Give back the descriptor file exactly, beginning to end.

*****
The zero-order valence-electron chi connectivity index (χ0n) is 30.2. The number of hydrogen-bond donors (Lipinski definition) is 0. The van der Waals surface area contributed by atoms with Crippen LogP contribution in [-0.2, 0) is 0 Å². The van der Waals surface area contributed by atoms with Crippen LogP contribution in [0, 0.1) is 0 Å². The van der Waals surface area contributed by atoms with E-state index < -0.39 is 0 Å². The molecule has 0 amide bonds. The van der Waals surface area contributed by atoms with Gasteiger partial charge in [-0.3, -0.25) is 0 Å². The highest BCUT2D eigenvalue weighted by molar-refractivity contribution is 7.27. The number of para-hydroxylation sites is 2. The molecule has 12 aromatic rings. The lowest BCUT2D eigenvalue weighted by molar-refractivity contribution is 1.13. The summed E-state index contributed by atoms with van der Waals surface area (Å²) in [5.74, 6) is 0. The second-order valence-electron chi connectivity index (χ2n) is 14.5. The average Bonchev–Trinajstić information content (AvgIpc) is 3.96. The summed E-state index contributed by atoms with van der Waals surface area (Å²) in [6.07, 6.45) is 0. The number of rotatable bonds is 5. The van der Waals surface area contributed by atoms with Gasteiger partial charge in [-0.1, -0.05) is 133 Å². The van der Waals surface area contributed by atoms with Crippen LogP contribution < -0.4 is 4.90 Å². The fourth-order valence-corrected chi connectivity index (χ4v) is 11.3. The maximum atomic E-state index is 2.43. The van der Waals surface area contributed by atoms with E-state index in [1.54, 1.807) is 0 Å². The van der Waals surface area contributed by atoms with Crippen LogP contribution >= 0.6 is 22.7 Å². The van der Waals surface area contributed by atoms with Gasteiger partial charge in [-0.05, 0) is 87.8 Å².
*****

The zero-order valence-electron chi connectivity index (χ0n) is 30.2. The number of hydrogen-bond donors (Lipinski definition) is 0. The van der Waals surface area contributed by atoms with Crippen LogP contribution in [-0.2, 0) is 0 Å². The van der Waals surface area contributed by atoms with Crippen LogP contribution in [0, 0.1) is 0 Å². The van der Waals surface area contributed by atoms with E-state index < -0.39 is 0 Å². The molecule has 0 amide bonds. The van der Waals surface area contributed by atoms with Gasteiger partial charge in [-0.3, -0.25) is 0 Å². The highest BCUT2D eigenvalue weighted by molar-refractivity contribution is 7.27. The number of para-hydroxylation sites is 2. The molecule has 12 aromatic rings. The lowest BCUT2D eigenvalue weighted by molar-refractivity contribution is 1.13. The summed E-state index contributed by atoms with van der Waals surface area (Å²) in [5.74, 6) is 0. The second-order valence-electron chi connectivity index (χ2n) is 14.5. The average Bonchev–Trinajstić information content (AvgIpc) is 3.96. The summed E-state index contributed by atoms with van der Waals surface area (Å²) in [6.07, 6.45) is 0. The number of rotatable bonds is 5. The van der Waals surface area contributed by atoms with Gasteiger partial charge in [-0.1, -0.05) is 133 Å². The van der Waals surface area contributed by atoms with Crippen LogP contribution < -0.4 is 4.90 Å². The fourth-order valence-corrected chi connectivity index (χ4v) is 11.3. The maximum atomic E-state index is 2.43. The van der Waals surface area contributed by atoms with E-state index in [1.54, 1.807) is 0 Å². The van der Waals surface area contributed by atoms with Crippen LogP contribution >= 0.6 is 22.7 Å². The van der Waals surface area contributed by atoms with Gasteiger partial charge in [-0.05, 0) is 87.8 Å².